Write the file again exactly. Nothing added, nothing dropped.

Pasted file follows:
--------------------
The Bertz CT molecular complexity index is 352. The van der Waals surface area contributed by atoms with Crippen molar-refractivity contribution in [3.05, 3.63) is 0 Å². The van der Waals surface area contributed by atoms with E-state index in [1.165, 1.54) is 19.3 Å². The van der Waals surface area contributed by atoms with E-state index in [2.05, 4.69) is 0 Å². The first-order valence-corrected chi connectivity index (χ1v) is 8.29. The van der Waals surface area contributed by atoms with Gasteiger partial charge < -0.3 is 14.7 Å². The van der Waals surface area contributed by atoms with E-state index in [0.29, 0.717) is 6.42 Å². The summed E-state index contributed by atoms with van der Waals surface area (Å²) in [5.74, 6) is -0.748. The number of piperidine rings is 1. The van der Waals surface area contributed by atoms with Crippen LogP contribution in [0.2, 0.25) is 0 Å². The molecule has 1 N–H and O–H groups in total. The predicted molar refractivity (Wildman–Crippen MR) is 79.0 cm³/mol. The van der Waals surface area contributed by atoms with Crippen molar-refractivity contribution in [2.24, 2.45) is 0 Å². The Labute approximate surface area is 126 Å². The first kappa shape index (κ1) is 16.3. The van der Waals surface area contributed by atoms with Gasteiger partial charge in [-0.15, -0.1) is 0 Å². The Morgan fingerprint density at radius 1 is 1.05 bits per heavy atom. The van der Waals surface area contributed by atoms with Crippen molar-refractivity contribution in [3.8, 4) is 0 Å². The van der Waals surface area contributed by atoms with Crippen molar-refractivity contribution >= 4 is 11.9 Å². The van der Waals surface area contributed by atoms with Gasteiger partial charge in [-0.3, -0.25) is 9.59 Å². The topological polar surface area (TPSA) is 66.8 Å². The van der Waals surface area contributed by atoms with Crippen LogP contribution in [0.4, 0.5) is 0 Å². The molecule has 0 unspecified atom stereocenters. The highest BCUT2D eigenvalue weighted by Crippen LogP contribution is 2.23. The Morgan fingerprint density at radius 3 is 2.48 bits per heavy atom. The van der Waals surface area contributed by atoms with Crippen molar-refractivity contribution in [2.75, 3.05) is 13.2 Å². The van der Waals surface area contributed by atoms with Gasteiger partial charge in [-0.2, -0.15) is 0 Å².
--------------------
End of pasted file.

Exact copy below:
The Bertz CT molecular complexity index is 352. The van der Waals surface area contributed by atoms with Crippen molar-refractivity contribution in [3.05, 3.63) is 0 Å². The van der Waals surface area contributed by atoms with E-state index in [1.165, 1.54) is 19.3 Å². The van der Waals surface area contributed by atoms with E-state index in [2.05, 4.69) is 0 Å². The first-order valence-corrected chi connectivity index (χ1v) is 8.29. The van der Waals surface area contributed by atoms with Gasteiger partial charge < -0.3 is 14.7 Å². The van der Waals surface area contributed by atoms with E-state index in [0.29, 0.717) is 6.42 Å². The summed E-state index contributed by atoms with van der Waals surface area (Å²) in [5.74, 6) is -0.748. The number of piperidine rings is 1. The van der Waals surface area contributed by atoms with Crippen LogP contribution in [0.2, 0.25) is 0 Å². The molecule has 1 N–H and O–H groups in total. The predicted molar refractivity (Wildman–Crippen MR) is 79.0 cm³/mol. The van der Waals surface area contributed by atoms with Crippen molar-refractivity contribution in [2.24, 2.45) is 0 Å². The Labute approximate surface area is 126 Å². The first kappa shape index (κ1) is 16.3. The van der Waals surface area contributed by atoms with Gasteiger partial charge in [-0.15, -0.1) is 0 Å². The Morgan fingerprint density at radius 1 is 1.05 bits per heavy atom. The van der Waals surface area contributed by atoms with Crippen molar-refractivity contribution in [3.8, 4) is 0 Å². The van der Waals surface area contributed by atoms with Crippen molar-refractivity contribution >= 4 is 11.9 Å². The van der Waals surface area contributed by atoms with Gasteiger partial charge in [-0.3, -0.25) is 9.59 Å². The topological polar surface area (TPSA) is 66.8 Å². The van der Waals surface area contributed by atoms with Crippen LogP contribution in [0.4, 0.5) is 0 Å². The molecule has 0 unspecified atom stereocenters. The highest BCUT2D eigenvalue weighted by Crippen LogP contribution is 2.23. The Morgan fingerprint density at radius 3 is 2.48 bits per heavy atom. The van der Waals surface area contributed by atoms with Crippen molar-refractivity contribution in [2.75, 3.05) is 13.2 Å². The van der Waals surface area contributed by atoms with Gasteiger partial charge in [-0.2, -0.15) is 0 Å².